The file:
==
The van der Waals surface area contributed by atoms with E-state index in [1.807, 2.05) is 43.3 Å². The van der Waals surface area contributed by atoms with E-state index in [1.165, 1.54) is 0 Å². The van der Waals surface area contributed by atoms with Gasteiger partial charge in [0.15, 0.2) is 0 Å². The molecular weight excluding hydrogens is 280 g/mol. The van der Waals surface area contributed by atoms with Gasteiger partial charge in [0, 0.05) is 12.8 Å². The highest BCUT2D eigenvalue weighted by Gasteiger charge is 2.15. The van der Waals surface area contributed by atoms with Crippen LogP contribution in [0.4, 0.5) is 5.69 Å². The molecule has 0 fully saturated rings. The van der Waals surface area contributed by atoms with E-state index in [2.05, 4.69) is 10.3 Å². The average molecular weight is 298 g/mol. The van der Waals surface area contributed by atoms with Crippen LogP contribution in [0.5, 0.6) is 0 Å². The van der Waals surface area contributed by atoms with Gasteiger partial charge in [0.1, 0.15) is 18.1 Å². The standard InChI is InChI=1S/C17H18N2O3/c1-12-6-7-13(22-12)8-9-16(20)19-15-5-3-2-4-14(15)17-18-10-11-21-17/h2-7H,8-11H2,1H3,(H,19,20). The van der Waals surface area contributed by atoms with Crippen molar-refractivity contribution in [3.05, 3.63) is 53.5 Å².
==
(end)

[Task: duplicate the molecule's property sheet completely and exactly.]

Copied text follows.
The van der Waals surface area contributed by atoms with E-state index in [1.807, 2.05) is 43.3 Å². The van der Waals surface area contributed by atoms with E-state index in [1.165, 1.54) is 0 Å². The van der Waals surface area contributed by atoms with Gasteiger partial charge in [0.15, 0.2) is 0 Å². The molecular weight excluding hydrogens is 280 g/mol. The van der Waals surface area contributed by atoms with Gasteiger partial charge in [0, 0.05) is 12.8 Å². The highest BCUT2D eigenvalue weighted by Gasteiger charge is 2.15. The van der Waals surface area contributed by atoms with Crippen LogP contribution in [0.4, 0.5) is 5.69 Å². The molecule has 0 fully saturated rings. The van der Waals surface area contributed by atoms with E-state index in [2.05, 4.69) is 10.3 Å². The average molecular weight is 298 g/mol. The van der Waals surface area contributed by atoms with Crippen LogP contribution in [0.5, 0.6) is 0 Å². The van der Waals surface area contributed by atoms with Gasteiger partial charge in [0.1, 0.15) is 18.1 Å². The standard InChI is InChI=1S/C17H18N2O3/c1-12-6-7-13(22-12)8-9-16(20)19-15-5-3-2-4-14(15)17-18-10-11-21-17/h2-7H,8-11H2,1H3,(H,19,20). The van der Waals surface area contributed by atoms with Crippen molar-refractivity contribution in [3.05, 3.63) is 53.5 Å².